When you are finished, close the Flash Player window and return to Flash Professional.
Note: To see a working example of the preloader, open index-complete.fla located in the sample files folder. Explore the working version in the Flash workspace.
Below if the entire code used in this example:
var holder:Loader = new Loader(); addChild(holder); holder.contentLoaderInfo.addEventListener(ProgressEvent.PROGRESS, onLoading); holder.contentLoaderInfo.addEventListener(Event.COMPLETE, onComplete); function onLoading(e:ProgressEvent):void { var pcent:Number = / * 100; loadingClip.loadingText.text = int(pcent) + "%"; } function onComplete(e:Event):void { this.loadingClip.visible = false; } holder.load(new URLRequest("fescue.swf"));

Testing the preloader

In the last step of the previous section, you tested the movie and the content successfully loaded into the holder container. However, when you test the files locally, you cannot really test the performance of the preloader itself. By testing the movie, you generated the SWF file for the preloader project but the preloader graphic did not display the total progress of the loaded content.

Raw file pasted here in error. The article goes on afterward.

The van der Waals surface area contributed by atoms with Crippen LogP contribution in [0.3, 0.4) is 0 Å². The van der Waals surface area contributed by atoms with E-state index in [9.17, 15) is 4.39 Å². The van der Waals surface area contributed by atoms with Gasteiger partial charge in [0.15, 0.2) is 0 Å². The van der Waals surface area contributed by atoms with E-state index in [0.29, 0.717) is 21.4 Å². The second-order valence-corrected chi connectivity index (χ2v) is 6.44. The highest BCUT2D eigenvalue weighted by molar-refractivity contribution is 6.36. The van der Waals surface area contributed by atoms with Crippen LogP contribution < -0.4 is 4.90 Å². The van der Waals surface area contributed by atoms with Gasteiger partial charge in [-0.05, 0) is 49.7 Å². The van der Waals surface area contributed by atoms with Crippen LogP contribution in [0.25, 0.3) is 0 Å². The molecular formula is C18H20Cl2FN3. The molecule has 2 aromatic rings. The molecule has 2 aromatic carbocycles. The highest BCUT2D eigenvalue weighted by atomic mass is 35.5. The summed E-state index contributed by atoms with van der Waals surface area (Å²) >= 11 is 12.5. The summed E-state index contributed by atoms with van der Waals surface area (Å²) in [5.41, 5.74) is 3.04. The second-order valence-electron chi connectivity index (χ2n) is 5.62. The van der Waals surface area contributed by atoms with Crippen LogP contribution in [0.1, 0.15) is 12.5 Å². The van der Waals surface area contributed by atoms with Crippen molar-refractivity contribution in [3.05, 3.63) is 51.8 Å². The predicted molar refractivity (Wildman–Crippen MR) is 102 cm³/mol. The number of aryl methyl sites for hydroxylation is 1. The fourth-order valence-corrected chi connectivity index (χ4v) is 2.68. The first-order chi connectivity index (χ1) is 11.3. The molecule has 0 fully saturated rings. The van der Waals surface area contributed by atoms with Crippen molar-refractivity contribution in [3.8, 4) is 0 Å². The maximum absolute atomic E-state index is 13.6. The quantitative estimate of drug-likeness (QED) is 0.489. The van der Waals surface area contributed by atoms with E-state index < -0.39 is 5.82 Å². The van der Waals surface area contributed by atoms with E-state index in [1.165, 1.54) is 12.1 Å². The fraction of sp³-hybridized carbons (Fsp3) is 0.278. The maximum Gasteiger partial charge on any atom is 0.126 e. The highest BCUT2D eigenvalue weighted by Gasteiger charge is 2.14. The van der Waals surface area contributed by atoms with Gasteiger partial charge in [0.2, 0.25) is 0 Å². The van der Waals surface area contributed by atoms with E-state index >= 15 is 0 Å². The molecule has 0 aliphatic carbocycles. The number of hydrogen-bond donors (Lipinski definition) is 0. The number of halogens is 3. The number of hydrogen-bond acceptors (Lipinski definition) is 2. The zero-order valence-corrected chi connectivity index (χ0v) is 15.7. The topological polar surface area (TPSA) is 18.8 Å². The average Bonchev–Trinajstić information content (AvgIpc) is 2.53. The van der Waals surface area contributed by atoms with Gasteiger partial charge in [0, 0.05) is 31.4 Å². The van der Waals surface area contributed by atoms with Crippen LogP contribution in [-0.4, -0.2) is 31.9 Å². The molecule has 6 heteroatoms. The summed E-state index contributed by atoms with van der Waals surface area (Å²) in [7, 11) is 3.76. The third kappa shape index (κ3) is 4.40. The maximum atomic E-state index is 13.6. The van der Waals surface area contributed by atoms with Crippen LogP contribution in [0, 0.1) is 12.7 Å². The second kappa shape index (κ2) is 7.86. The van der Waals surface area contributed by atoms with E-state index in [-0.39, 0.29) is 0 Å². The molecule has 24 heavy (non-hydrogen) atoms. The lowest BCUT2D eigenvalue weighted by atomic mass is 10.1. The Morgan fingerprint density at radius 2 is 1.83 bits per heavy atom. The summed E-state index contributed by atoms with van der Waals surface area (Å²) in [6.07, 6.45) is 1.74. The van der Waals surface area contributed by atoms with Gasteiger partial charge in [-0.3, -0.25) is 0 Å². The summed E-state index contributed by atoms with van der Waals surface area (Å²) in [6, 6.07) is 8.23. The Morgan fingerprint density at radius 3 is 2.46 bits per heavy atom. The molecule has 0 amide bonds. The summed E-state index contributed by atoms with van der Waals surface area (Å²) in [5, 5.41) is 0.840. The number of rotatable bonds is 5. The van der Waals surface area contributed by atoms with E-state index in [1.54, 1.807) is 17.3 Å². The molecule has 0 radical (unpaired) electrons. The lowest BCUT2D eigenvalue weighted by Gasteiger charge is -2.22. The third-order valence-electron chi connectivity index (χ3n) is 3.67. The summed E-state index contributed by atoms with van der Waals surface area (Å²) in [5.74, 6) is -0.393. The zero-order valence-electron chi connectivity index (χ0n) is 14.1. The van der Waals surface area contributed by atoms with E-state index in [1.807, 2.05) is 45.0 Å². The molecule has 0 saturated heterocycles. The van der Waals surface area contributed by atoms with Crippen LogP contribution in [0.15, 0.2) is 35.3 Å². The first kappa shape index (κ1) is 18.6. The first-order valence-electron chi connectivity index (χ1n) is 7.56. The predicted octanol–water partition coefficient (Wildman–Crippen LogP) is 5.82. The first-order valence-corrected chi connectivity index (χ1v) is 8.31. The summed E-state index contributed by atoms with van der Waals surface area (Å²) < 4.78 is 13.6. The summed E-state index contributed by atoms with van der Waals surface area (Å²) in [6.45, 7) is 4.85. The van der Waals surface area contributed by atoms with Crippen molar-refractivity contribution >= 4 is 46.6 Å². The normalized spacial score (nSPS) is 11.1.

In this section, you'll use the Simulate Download feature. You can use this method to test preloader files without uploading the assets to the web server. When you test the movie this time, you'll configure the connection speeds in Flash Player to simulate how the file downloads.
Note: When you build projects, it is a best practice to test the final version of the files on the web by uploading them to your host server. However, for the purposes of this tutorial (and when testing incremental changes to your project) this is a helpful strategy to save time.
Follow these steps to test the preloader using the Simulate Download settings:
  1. Test the movie by choosing Control > Test Movie.
  2. Flash Player loads the SWF file. The loadingClip appears briefly and then the external SWF content loads.
  3. While the movie is running, set the Simulate Download settings. Choose View > Download Settings > DSL (see Figure 6).